Apr 9, 2018

My colleagues and I are excited by the current value and future potential of exoskeletons in healthcare. Applications of particular interest are the accommodation and treatment of partial paralysis and other types of musculoskeletal impairments, some of which are caused by a stroke.

According to The Internet Stroke Center, “Stroke is the leading cause of serious, long-term disability in the United States. Each year, approximately 795,000 people Wiklund HFE exoskeletonsuffer a stroke.”

Presently, we lead research efforts with multiple companies developing exoskeletons, which have significant adjacencies to our work on medical robots. The human factors challenges are many. An exoskeleton needs to fit a wide range of male and female body types. It needs to be safe and comfortable to wear, sometimes for extended periods of time. It needs to be relatively easy to program to properly mimic natural human movement. Ease of cleaning is also a factor.

I recall the first time I donned an exoskeleton – a preamble to performing a human factors review of its design. It wrapped around my lower torso and then motor-driven leg pieces got strapped to my upper legs. After I activated the device, it seemed to have a limited effect on my movement as I strode down a hall. Frankly, I was a bit disappointed because I thought it was going to make me feel more powerful. Then, I realized that it seemed passive because I was able to walk just fine. Only when I intentionally altered my gait, sort of dragging one leg, did the exoskeleton come to life. It suddenly was powering the leg that I was intentionally dragging – or trying to drag – to match the motion of my “good leg.” Very cool. Things got even more exciting when I tackled a staircase and it added power to my steps in response to my attempt at simulating muscle weakness. Again, very cool.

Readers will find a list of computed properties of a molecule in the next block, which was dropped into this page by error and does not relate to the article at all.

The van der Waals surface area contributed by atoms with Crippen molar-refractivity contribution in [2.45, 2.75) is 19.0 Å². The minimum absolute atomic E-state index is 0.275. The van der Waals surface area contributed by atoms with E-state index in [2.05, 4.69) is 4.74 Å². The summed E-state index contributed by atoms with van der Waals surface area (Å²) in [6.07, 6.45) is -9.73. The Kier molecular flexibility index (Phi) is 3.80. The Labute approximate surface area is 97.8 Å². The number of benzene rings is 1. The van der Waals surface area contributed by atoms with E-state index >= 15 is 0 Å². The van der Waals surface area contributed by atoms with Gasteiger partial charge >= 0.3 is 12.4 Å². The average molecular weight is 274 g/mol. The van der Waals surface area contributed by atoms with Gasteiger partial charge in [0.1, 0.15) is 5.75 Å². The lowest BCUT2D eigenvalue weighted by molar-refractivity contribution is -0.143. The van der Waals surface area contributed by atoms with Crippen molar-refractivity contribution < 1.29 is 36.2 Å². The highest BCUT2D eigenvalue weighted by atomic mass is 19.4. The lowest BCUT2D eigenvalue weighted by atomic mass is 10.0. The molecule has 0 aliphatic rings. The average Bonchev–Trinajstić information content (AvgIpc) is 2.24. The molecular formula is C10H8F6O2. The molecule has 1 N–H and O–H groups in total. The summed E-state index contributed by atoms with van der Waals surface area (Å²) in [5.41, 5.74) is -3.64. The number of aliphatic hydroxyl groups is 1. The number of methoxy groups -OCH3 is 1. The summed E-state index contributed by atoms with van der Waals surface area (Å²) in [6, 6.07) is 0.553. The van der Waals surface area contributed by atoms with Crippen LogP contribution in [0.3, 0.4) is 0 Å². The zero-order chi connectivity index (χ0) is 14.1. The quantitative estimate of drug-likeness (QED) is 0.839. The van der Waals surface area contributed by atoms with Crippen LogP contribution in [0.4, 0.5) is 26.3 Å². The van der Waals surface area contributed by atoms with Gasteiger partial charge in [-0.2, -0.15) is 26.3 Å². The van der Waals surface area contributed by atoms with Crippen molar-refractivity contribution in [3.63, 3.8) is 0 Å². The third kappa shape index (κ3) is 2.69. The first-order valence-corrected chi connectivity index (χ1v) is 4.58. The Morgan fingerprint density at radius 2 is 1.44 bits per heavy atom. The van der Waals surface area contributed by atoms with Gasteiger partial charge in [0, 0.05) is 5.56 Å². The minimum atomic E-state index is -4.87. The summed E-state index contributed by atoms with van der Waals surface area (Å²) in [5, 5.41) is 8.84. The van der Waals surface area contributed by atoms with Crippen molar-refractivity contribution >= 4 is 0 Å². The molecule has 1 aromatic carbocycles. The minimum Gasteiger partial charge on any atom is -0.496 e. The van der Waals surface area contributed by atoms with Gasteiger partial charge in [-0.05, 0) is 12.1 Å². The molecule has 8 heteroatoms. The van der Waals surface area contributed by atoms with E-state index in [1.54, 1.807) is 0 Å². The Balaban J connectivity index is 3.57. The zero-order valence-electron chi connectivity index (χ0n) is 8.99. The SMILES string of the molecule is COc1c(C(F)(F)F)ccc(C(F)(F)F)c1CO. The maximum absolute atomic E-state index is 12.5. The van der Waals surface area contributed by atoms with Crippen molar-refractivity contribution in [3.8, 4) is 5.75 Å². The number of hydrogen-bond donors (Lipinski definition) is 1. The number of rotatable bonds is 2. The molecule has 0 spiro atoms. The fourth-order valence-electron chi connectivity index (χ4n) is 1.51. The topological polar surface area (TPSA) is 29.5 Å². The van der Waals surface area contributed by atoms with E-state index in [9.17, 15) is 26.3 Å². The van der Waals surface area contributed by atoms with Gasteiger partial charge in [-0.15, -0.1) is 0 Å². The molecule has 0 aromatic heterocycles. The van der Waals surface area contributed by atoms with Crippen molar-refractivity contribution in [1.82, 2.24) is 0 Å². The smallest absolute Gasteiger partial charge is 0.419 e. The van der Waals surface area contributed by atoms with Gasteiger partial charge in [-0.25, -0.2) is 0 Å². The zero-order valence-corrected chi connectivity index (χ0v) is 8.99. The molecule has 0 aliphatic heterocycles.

Subsequently, my teammates have worked with people who have impairments and could benefit from exoskeletons as part of their physical therapy. These people were in some cases overwhelmed by the technology, in a good way. When a medical condition takes something away from an individual, getting it back in some form is a powerful event.

Although exoskeletons seem novel today, I believe they will become ubiquitous over time, helping people recover from health problems or offering them a continuing lifetime of mobility assistance. The products, which can look quite mechanical and…let’s say inhuman… are likely to become either more attractive or fairly invisible.  Already, they are a great step forward, literally speaking. I expect our team to be quite active in the domain, helping make the adaptive devices safe, effective, usable, and appealing.

Read more about medical device HFE, design, and usability on the UL Wiklund website.

Additional medical device HFE resources:

  • HFE and usability testing for medical devices
  • Whitepaper: US FDA medical device usability studies



  • Michael Wiklund and Alix Dorfman